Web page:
Concerned about whether or not your bird may have the flu? Before you flush that bird, or put it through the shredder, or whatever you may do in a moment of panic, here is what to look for and what to do about it to help the poor little thing through this difficult time.
- Listen to its vocalizations. If the birds' usual chirp is off by .001 decibles with a frequency augmentation greater than .06/3 Hz, then it probably has the flu. Of course you would need complex high-end equipment to determine this, but you know what I am getting at.
- Nasal or oral secretions - yes, birds get phlegm too.
- Stomach pain. This is difficult to determine, unless your parrot has learned to speak about its gastric status.
- Flies into a wall. This obviously, is not good
If you bird has the flu, it is important that it be treated. Take your bird to the bird doctor. If the bird doctor determines your bird has the flu, and there isn't a guarantee that it could be determined, there may be remedies available. Hopefully they can cure your bird with antibiotics and a good nights' sleep. Over the counter or herbal remedies for typical flu ailments are a thoughtful and insightful treatment option.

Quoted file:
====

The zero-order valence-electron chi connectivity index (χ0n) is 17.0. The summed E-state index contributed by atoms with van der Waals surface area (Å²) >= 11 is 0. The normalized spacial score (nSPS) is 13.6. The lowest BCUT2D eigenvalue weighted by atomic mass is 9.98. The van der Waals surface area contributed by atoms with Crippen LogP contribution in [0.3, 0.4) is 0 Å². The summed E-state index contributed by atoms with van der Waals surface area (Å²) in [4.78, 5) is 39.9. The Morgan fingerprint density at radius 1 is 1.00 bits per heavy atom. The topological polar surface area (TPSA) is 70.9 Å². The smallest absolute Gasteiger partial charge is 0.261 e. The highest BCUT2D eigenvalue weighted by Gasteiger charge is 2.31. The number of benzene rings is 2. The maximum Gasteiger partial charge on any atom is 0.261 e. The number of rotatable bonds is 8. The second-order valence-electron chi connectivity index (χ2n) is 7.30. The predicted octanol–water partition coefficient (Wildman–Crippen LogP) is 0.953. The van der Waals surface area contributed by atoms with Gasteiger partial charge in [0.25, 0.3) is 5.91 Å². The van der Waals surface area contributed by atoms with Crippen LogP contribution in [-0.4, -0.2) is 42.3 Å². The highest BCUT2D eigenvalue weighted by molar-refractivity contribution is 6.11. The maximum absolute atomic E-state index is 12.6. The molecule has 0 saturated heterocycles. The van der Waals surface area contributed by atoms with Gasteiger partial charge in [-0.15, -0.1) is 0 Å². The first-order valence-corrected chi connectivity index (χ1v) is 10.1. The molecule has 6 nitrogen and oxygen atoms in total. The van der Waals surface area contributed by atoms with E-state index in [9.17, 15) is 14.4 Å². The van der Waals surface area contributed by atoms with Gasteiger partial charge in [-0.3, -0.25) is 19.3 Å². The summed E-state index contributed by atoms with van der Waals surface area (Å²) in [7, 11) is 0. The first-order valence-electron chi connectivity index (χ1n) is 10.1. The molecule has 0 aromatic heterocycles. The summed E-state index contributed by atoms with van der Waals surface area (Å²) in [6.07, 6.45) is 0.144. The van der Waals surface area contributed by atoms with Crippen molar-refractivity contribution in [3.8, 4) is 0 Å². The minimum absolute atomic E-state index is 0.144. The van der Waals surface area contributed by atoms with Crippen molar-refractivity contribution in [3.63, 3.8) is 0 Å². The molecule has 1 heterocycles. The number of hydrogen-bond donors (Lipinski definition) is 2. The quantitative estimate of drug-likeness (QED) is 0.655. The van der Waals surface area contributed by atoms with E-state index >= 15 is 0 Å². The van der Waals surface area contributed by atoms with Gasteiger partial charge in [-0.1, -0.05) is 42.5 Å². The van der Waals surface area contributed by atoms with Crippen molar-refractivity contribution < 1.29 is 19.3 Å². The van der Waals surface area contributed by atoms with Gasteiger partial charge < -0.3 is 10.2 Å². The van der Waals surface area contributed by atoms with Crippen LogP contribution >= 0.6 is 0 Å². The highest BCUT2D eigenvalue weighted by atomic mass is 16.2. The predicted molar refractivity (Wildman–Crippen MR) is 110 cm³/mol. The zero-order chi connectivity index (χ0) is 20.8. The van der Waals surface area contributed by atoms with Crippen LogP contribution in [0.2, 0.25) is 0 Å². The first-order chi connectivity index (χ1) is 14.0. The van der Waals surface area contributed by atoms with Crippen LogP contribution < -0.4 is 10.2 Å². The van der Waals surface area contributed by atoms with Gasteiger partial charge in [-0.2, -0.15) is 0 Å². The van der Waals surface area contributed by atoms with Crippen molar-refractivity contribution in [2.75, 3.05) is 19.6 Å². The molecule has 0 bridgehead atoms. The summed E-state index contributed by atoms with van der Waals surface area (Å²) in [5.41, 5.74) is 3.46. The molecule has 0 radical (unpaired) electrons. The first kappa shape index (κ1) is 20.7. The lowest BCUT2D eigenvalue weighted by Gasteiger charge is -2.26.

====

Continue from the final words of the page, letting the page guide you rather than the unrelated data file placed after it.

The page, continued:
- Though adequate vitamin C does have not yet been determined for birds, and may vary from bird to bird, it can't hurt to give it a try.
- Antiviral medications are available, but birds are little creatures with vastly different anatomies from people. I don't recommend this.
- I've personally never seen a bird ingest soup, but if you can find a way then be my guest.
- You may want to keep your distance. Avian influenza has been found to be a bad thing, and if it passes on to you, that may not be so good. Be careful!
Personal safety as always is a very important matter, both for you and your bird. Good luck and well wishes if your bird is stuck in with the flu this winter. Plenty of rest and a good diet are always the most reasonable ways to get through the flu. I like birds. I think they are really cool companions.